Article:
"The controversy has started" and it looks like it is set to continue through out the season, if this article from pitpass is correct.

Bernie's QPR cohort, Flavio, and big Ron threatened to boycott Melbourne over money. They backed down, but Bernie's comments are telling about how he feels about threats! "If they come in here with a gun and hold it to my head, they had better be sure they can :censored: pull the trigger", said Bernie!!!
Yes I read that earlier.
It would seem good old Bernie is still flexing his muscles and showing who's boss
This is something you have to love about the FIA which I reckon should now stand for Forever In Ambiguity !!! For a governing body just about the only thing they don't govern is the sport itself.

Taking the FIA logic to the extreme, I could pitch up at pre-season testing with a Massy-Ferguson Combine Harvester and proceed to put in some of the slowest laps that the world of F1 has ever seen. I could then enter this as the official car of Team Cider and it wouldn't be until scrutineering before first practice in Oz that the Cider001 would be rejected !!!!!!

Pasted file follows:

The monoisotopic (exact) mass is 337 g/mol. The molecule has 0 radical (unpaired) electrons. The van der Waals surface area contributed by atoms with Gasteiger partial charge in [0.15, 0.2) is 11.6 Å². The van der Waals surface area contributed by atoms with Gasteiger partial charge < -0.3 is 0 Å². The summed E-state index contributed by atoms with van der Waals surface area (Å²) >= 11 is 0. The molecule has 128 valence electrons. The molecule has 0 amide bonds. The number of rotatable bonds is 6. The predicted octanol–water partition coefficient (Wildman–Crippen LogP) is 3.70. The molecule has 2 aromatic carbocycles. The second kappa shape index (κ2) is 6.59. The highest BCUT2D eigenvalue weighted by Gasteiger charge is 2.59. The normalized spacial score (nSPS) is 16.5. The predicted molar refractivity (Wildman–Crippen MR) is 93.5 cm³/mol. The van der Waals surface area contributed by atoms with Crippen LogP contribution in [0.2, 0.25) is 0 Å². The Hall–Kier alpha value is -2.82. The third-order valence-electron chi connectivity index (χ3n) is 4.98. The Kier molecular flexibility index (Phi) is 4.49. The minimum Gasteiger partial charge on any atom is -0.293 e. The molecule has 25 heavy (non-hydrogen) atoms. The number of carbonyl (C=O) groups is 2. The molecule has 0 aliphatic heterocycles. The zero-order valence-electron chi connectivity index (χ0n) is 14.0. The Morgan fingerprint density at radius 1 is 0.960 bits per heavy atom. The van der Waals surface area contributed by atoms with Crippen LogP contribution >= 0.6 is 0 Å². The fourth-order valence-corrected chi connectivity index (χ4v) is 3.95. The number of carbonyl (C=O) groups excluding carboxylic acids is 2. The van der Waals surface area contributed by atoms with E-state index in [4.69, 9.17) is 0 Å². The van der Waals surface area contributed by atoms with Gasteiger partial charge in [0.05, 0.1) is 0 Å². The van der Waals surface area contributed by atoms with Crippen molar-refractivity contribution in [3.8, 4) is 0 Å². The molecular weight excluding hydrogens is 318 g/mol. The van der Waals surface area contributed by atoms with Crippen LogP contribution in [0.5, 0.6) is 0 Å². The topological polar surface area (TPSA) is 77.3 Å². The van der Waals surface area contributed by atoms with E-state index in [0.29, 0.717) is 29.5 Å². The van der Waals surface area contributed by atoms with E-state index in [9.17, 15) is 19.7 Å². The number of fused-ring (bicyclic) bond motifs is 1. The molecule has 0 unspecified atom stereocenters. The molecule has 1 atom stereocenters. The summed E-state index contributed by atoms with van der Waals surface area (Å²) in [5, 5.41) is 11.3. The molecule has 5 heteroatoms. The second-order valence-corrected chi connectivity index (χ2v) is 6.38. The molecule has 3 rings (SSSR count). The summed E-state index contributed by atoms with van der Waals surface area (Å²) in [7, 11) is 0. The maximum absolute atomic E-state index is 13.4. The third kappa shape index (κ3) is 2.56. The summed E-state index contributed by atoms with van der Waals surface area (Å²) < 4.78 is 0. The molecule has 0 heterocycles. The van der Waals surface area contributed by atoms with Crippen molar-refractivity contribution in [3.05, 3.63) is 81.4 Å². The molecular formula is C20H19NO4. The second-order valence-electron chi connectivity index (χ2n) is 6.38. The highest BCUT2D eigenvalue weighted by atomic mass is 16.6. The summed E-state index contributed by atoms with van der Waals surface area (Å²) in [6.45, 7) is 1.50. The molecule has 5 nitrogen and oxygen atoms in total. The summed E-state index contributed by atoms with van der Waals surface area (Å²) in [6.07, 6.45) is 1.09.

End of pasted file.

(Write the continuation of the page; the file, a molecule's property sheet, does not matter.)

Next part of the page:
Surely there should be a mechanism in place whereby all cars should be submitted to a panel of stewards at a certain cut off date prior to the commencement of the new season whereby the cars could be declared legal to take part. The stewards of each GP would still be required to scrutineer the cars to ensure that they met the regulations because as we all know, the development of the car carrys on over the season.